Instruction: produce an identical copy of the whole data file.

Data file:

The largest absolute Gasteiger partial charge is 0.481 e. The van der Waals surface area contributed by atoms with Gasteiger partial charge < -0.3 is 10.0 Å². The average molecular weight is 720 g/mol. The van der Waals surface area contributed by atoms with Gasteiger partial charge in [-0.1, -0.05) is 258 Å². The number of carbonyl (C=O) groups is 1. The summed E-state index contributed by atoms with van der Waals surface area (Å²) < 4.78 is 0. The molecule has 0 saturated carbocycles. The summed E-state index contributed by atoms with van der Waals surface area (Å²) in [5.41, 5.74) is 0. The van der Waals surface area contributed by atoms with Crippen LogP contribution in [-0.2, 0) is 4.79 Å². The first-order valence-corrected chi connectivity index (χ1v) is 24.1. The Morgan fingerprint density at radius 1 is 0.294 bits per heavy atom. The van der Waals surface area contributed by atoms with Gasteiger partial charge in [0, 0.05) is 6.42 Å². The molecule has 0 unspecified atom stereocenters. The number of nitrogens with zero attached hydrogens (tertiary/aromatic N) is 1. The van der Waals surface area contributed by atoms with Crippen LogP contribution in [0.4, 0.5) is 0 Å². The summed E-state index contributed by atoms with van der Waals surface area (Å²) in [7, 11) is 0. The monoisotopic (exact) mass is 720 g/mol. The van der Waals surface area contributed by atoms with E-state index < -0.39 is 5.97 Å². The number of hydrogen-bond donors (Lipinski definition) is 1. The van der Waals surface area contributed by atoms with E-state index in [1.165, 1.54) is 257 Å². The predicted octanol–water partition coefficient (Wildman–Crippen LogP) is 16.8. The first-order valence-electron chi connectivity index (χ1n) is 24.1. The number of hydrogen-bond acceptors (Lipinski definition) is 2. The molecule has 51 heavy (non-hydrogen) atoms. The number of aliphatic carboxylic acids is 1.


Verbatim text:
The largest absolute Gasteiger partial charge is 0.481 e. The van der Waals surface area contributed by atoms with Gasteiger partial charge < -0.3 is 10.0 Å². The average molecular weight is 720 g/mol. The van der Waals surface area contributed by atoms with Gasteiger partial charge in [-0.1, -0.05) is 258 Å². The number of carbonyl (C=O) groups is 1. The summed E-state index contributed by atoms with van der Waals surface area (Å²) < 4.78 is 0. The molecule has 0 saturated carbocycles. The summed E-state index contributed by atoms with van der Waals surface area (Å²) in [5.41, 5.74) is 0. The van der Waals surface area contributed by atoms with Crippen LogP contribution in [-0.2, 0) is 4.79 Å². The first-order valence-corrected chi connectivity index (χ1v) is 24.1. The Morgan fingerprint density at radius 1 is 0.294 bits per heavy atom. The van der Waals surface area contributed by atoms with Gasteiger partial charge in [0, 0.05) is 6.42 Å². The molecule has 0 unspecified atom stereocenters. The number of nitrogens with zero attached hydrogens (tertiary/aromatic N) is 1. The van der Waals surface area contributed by atoms with Crippen LogP contribution in [0.4, 0.5) is 0 Å². The summed E-state index contributed by atoms with van der Waals surface area (Å²) in [7, 11) is 0. The monoisotopic (exact) mass is 720 g/mol. The van der Waals surface area contributed by atoms with E-state index < -0.39 is 5.97 Å². The number of hydrogen-bond donors (Lipinski definition) is 1. The van der Waals surface area contributed by atoms with E-state index in [1.165, 1.54) is 257 Å². The predicted octanol–water partition coefficient (Wildman–Crippen LogP) is 16.8. The first-order valence-electron chi connectivity index (χ1n) is 24.1. The number of hydrogen-bond acceptors (Lipinski definition) is 2. The molecule has 51 heavy (non-hydrogen) atoms. The number of aliphatic carboxylic acids is 1.